The right of the people to be secure in their persons, houses, papers, and effects, against unreasonable searches and seizures, shall not be violated, and no Warrants shall issue, but upon probable cause, supported by Oath or affirmation, and particularly describing the place to be searched, and the persons or things to be seized.

Amendment V

No person shall be held to answer for a capital, or otherwise infamous crime, unless on a presentment or indictment of a Grand Jury, except in cases arising in the land or naval forces, or in the Militia, when in actual service in time of War or public danger; nor shall any person be subject for the same offence to be twice put in jeopardy of life or limb; nor shall be compelled in any criminal case to be a witness against himself, nor be deprived of life, liberty, or property, without due process of law; nor shall private property be taken for public use, without just compensation.

Amendment VI

In all criminal prosecutions, the accused shall enjoy the right to a speedy and public trial, by an impartial jury of the State and district wherein the crime shall have been committed, which district shall have been previously ascertained by law, and to be informed of the nature and cause of the accusation; to be confronted with the witnesses against him; to have compulsory process for obtaining witnesses in his favor, and to have the Assistance of Counsel for his defense.

Amendment VII

In suits at common law, where the value in controversy shall exceed twenty dollars, the right of trial by jury shall be preserved, and no fact tried by a jury, shall be otherwise reexamined in any Court of the United States, than according to the rules of the common law.

Amendment VIII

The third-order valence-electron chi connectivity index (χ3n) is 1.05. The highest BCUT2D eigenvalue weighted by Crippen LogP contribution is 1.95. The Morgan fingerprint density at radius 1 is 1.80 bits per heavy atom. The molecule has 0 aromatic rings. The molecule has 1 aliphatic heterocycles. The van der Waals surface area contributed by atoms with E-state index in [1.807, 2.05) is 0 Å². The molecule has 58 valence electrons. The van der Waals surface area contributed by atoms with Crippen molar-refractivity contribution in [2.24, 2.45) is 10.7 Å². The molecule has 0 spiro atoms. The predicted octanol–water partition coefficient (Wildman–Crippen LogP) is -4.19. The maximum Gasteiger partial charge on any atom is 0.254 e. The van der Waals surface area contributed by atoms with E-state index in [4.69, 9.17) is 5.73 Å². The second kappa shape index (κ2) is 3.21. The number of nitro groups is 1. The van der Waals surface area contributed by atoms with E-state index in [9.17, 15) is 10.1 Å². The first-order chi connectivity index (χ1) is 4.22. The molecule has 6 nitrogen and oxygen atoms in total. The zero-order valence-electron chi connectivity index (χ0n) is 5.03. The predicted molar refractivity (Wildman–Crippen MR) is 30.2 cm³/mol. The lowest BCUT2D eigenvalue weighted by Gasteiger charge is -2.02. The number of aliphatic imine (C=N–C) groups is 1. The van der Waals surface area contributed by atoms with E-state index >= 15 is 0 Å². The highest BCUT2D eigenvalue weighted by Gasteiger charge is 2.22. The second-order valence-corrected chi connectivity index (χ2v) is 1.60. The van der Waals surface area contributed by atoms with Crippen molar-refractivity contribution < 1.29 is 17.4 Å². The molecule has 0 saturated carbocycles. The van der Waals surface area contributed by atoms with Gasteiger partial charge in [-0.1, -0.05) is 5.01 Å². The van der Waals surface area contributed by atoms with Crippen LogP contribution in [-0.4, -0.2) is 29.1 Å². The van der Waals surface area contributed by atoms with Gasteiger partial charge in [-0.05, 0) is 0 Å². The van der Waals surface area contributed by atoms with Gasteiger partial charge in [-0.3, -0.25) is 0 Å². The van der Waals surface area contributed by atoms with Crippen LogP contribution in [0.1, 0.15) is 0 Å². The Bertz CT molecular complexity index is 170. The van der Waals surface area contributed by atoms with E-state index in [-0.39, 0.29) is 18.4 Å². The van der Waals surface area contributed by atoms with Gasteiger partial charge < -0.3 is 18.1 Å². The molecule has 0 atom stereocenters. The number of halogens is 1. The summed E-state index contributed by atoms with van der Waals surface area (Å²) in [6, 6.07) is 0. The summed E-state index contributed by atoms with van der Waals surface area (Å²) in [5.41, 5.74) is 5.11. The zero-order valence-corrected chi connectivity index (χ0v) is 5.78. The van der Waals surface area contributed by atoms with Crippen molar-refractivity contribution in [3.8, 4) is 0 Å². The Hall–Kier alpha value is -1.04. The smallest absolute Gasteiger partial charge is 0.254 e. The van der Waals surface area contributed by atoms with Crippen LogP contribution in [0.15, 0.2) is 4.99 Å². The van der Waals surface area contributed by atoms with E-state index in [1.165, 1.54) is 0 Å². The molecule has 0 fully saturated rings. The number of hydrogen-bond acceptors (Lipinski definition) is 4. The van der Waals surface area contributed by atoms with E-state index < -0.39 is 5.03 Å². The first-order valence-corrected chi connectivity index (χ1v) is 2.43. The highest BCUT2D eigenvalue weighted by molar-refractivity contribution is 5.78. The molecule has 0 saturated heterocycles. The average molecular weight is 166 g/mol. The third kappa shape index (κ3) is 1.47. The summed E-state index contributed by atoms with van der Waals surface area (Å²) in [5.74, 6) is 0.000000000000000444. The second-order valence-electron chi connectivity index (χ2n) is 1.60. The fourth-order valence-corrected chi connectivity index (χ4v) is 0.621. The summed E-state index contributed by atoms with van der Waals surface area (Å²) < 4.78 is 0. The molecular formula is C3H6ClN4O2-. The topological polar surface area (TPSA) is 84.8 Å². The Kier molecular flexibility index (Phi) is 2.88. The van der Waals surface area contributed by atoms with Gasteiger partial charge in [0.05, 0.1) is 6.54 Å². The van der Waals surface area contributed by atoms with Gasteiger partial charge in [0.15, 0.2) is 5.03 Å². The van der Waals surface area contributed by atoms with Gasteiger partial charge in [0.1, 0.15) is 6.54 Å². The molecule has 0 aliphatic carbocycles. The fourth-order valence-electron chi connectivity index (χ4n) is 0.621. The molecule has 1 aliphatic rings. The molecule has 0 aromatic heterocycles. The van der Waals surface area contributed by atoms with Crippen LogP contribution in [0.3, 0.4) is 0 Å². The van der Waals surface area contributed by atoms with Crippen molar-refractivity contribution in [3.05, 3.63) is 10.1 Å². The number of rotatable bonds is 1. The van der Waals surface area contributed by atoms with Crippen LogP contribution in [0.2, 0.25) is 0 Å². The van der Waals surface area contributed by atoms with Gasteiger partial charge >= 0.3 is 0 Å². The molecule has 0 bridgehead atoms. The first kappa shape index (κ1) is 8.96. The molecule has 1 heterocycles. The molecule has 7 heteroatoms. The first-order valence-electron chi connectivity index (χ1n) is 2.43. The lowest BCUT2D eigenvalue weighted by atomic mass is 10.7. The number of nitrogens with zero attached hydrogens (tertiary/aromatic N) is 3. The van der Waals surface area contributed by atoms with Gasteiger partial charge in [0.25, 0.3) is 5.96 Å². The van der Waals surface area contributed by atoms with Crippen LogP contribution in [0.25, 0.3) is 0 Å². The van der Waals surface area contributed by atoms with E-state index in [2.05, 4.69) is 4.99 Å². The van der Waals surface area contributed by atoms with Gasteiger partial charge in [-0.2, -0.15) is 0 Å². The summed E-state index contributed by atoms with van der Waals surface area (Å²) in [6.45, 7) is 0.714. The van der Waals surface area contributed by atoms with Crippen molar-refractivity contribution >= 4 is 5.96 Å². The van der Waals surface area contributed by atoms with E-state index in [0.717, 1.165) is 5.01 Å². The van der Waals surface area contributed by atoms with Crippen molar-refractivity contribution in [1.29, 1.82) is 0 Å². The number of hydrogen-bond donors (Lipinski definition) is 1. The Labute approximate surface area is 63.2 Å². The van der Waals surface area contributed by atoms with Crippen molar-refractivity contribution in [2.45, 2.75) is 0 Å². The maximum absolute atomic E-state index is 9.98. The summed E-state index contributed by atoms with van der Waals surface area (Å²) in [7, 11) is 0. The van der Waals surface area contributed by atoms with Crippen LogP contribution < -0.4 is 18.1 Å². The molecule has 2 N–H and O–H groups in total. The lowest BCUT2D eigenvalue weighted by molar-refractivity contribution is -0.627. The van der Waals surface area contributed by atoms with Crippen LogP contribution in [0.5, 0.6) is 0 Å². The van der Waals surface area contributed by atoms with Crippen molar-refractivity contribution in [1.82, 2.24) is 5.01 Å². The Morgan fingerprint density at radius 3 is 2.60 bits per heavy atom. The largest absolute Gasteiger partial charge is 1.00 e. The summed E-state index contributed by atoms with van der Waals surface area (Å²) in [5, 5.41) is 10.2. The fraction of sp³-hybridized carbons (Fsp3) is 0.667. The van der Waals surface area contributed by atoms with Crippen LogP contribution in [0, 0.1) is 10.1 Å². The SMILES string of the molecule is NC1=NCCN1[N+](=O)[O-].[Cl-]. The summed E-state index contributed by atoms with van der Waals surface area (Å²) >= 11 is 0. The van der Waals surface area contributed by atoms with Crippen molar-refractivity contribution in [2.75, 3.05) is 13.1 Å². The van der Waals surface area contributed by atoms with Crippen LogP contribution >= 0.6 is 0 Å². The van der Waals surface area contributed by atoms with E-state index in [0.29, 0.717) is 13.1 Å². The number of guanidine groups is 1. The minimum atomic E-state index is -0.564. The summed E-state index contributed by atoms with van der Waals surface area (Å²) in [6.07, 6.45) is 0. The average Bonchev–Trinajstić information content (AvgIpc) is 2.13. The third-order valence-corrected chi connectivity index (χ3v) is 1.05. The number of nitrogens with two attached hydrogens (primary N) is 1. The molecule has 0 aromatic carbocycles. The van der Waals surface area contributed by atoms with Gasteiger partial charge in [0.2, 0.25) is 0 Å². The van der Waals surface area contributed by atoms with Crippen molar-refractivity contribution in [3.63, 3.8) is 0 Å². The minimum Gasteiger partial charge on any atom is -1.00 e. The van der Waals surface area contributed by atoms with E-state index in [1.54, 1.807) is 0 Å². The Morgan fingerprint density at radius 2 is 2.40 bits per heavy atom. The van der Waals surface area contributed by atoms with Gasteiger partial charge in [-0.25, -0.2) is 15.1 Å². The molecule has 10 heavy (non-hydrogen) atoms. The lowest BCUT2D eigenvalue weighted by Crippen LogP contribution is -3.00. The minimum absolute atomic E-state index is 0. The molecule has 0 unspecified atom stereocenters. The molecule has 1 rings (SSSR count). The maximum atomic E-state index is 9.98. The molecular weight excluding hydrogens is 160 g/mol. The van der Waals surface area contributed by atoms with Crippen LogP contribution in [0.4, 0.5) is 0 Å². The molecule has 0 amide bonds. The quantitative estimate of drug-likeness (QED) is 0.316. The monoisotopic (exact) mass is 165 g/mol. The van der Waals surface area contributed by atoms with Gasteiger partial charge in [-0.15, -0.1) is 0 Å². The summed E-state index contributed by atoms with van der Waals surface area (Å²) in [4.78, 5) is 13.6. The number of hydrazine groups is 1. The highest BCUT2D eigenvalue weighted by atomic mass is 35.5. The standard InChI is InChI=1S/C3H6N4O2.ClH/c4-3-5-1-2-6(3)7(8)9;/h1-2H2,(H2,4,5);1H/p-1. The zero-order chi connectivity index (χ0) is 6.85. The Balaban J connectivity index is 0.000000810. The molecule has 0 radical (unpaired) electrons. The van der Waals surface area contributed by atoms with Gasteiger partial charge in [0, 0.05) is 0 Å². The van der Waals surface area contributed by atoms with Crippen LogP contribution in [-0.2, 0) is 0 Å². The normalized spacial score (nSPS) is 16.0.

Excessive bail shall not be required, nor excessive fines imposed, nor cruel and unusual punishments inflicted.

Amendment IX

The enumeration in the Constitution, of certain rights, shall not be construed to deny or disparage others retained by the people.

Amendment X

The powers not delegated to the United States by the Constitution, nor prohibited by it to the States, are reserved to the States respectively, or to the people. Note: The following text is a transcription of the first 10 amendments to the Constitution in their original form. These amendments were ratified December 15, 1791, and form what is known as the "Bill of Rights."

Those of you who have read my columns in the past know that I am a "traditionalist" and a lover of American History. In the same breath, I champion two Supreme Court Justices who have self-proclaimed themselves as the only two true "Constitutionalists" on the Court today - Justice Antonin Scalia and Justice Clarence Thomas of Pin Point, Georgia.

Well, these two justices lead this particular fight in protecting and bolstering the Second Amendment in the Bill of Rights - the Right to Bear Arms.

I listed the individual Rights above in the order in which they were set down for a reason. The Second Amendment was NOT the "Second" Amendment as an after thought or a drawing out of a hat. The Right to Bear Arms was not the "Fifth" Amendment, nor was it either the "Eighth" or even the very important "Tenth."

The Right to Bear Arms was the "Second" Amendment - after freedom of speech.

What the Founding Fathers clearly said in one breath to the rest of the world was this:

"WE CAN SAY WHATEVER WE WANT - AND WE’VE GOT GUNS."

Without those first two Amendments, Amendments Three through Ten don’t really matter.

But never forget this. We also have "laws" to ensure that those very same arms are not turned against the rest of us who have the right to possess arms of our own.